Prioritizing problems to work on
- date: 2018-04-02
- status: notes
What metaphors are available for prioritizing work on scientific problems? I collect and list “methods for choosing the problems to work on”.
Consider the shape of the solution space.
Jean Yang: Something I really like about your work is how there’s a very strong theoretical foundation, but it’s also potentially very useful. I was wondering how you choose the problems to work on.
Azadeh Farzan: My method is rather personal. I have a first level test that goes like this. If someone would come to me and say that this other person just solved this and there’s a talk, would I want to immediately drop everything and go to the talk? The problem being an important and interesting one is naturally an aspect of this.
The second part has to do with the solution space. I would say that this part is half indulgent. I should really enjoy working in that solution space. By that, I mean the sort of subproblems that need to be solved on the path to addressing the original problem. They should be fun to do. I should not be able to go to bed at night because of I am working on one of them and I just can’t give up. Naturally, things don’t always pan out like that, but by aiming for that, at least about thirty percent of my work ends up being pure joy for me.
Also recognize frontier exploration, while fringe, could just be easier because standards don’t yet exist.
…publishing in a new problem space is often (but not always) easier because standards are not yet established for what really counts as a contribution there, and in contrast, things very easily get labeled as “incremental” in an established problem area. I really love how broad POPL is. The same broadness also hinders efforts, from the community, to come together and identify the top problems in PL and define standards of (scientific ways of) measuring progress towards these common goals. I wish we could put more of an effort in this as a community, even if it is a challenge, considering how broad POPL is.
[Interview with Azadeh Farzan. Jean Yang. “People of Programming Languages”. Retrieved April 3, 2018.]
“I feel like my life is just one giant structured procrastination.”
Procrastinators often follow exactly the wrong tack. They try to minimize their commitments, assuming that if they have only a few things to do, they will quit procrastinating and get them done. But this goes contrary to the basic nature of the procrastinator and destroys his most important source of motivation. The few tasks on his list will be by definition the most important, and the only way to avoid doing them will be to do nothing. This is a way to become a couch potato, not an effective human being.
At this point you may be asking, “How about the important tasks at the top of the list, that one never does?” Admittedly, there is a potential problem here.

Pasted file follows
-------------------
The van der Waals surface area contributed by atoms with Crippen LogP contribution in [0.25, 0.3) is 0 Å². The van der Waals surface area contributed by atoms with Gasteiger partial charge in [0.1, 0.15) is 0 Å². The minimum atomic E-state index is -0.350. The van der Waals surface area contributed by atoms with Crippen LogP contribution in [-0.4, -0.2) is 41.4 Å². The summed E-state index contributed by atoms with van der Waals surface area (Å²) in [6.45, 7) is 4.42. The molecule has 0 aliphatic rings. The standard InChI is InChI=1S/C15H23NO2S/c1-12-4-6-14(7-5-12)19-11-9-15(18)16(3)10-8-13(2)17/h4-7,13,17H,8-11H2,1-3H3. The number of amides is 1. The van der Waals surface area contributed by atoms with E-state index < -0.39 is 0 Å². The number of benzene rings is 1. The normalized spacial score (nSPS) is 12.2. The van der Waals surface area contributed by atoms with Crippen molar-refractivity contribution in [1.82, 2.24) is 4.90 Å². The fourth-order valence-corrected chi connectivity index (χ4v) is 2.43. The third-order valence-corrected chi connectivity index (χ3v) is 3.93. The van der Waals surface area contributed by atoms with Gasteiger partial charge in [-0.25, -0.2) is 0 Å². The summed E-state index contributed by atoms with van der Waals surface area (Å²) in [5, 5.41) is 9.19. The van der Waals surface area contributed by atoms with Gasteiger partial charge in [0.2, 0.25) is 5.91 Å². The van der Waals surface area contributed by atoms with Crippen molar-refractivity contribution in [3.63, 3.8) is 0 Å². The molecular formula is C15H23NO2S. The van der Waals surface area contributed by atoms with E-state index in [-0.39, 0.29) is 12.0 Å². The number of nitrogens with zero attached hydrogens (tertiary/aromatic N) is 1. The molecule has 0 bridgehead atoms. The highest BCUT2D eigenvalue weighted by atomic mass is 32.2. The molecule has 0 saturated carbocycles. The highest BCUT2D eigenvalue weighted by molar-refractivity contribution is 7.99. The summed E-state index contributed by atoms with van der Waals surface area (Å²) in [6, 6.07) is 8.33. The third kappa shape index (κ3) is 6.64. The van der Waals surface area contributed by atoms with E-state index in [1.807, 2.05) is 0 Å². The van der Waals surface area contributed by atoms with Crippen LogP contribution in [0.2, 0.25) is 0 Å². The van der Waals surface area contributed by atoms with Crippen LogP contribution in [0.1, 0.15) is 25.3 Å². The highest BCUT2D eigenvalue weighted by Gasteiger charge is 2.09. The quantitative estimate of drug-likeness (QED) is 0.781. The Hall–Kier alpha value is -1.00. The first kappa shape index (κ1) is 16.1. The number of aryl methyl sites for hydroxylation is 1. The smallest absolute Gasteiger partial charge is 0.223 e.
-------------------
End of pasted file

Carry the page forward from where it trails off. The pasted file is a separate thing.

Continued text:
The trick is to pick the right sorts of projects for the top of the list. The ideal sorts of things have two characteristics, First, they seem to have clear deadlines (but really don’t). Second, they seem awfully important (but really aren’t). Luckily, life abounds with such tasks. In universities the vast majority of tasks fall into this category, and I’m sure the same is true for most other large institutions. Take for example the item right at the top of my list right now. This is finishing an essay for a volume in the philosophy of language. It was supposed to be done eleven months ago. I have accomplished an enormous number of important things as a way of not working on it. A couple of months ago, bothered by guilt, I wrote a letter to the editor saying how sorry I was to be so late and expressing my good intentions to get to work. Writing the letter was, of course, a way of not working on the article. It turned out that I really wasn’t much further behind schedule than anyone else. And how important is this article anyway? Not so important that at some point something that seems more important won’t come along. Then I’ll get to work on it.
The observant reader may feel at this point that structured procrastination requires a certain amount of self-deception, since one is in effect constantly perpetrating a pyramid scheme on oneself. Exactly. One needs to be able to recognize and commit oneself to tasks with inflated importance and unreal deadlines, while making oneself feel that they are important and urgent.
- “On Avoiding Stress Culture”. Retrieved April 23, 2018.
- Gregory Mone. “Radhika Nagpal built a thousand bots to find out how they would behave as a swarm”. MIT Technology Review. Retrieved April 23, 2018.
- Radhika Nagpal. “The Awesomest 7-Year Postdoc or: How I Learned to Stop Worrying and Love the Tenure-Track Faculty Life”. Scientific American Blog Network. Retrieved April 23, 2018.